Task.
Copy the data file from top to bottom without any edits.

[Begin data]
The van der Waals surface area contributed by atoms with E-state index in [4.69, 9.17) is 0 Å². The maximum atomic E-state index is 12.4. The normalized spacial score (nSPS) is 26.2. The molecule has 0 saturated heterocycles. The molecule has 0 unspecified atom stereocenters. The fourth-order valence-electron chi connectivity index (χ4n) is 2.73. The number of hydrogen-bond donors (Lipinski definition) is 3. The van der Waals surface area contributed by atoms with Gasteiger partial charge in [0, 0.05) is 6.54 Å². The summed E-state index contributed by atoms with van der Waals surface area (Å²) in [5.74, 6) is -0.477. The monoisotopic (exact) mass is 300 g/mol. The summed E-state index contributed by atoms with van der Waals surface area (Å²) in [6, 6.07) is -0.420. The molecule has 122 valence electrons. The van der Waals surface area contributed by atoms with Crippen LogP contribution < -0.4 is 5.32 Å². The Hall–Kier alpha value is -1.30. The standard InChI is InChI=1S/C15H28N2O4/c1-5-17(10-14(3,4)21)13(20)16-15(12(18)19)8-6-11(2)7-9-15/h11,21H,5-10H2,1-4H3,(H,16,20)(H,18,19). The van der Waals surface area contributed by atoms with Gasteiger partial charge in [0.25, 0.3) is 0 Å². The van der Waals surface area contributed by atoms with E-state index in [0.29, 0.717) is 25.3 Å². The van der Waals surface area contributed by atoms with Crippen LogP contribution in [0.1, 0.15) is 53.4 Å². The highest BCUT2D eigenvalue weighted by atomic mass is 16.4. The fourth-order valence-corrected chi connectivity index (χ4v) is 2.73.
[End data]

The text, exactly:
The van der Waals surface area contributed by atoms with E-state index in [4.69, 9.17) is 0 Å². The maximum atomic E-state index is 12.4. The normalized spacial score (nSPS) is 26.2. The molecule has 0 saturated heterocycles. The molecule has 0 unspecified atom stereocenters. The fourth-order valence-electron chi connectivity index (χ4n) is 2.73. The number of hydrogen-bond donors (Lipinski definition) is 3. The van der Waals surface area contributed by atoms with Gasteiger partial charge in [0, 0.05) is 6.54 Å². The summed E-state index contributed by atoms with van der Waals surface area (Å²) in [5.74, 6) is -0.477. The monoisotopic (exact) mass is 300 g/mol. The summed E-state index contributed by atoms with van der Waals surface area (Å²) in [6, 6.07) is -0.420. The molecule has 122 valence electrons. The van der Waals surface area contributed by atoms with Crippen LogP contribution < -0.4 is 5.32 Å². The Hall–Kier alpha value is -1.30. The standard InChI is InChI=1S/C15H28N2O4/c1-5-17(10-14(3,4)21)13(20)16-15(12(18)19)8-6-11(2)7-9-15/h11,21H,5-10H2,1-4H3,(H,16,20)(H,18,19). The van der Waals surface area contributed by atoms with Gasteiger partial charge in [0.25, 0.3) is 0 Å². The van der Waals surface area contributed by atoms with E-state index in [0.29, 0.717) is 25.3 Å². The van der Waals surface area contributed by atoms with Crippen LogP contribution in [0.1, 0.15) is 53.4 Å². The highest BCUT2D eigenvalue weighted by atomic mass is 16.4. The fourth-order valence-corrected chi connectivity index (χ4v) is 2.73.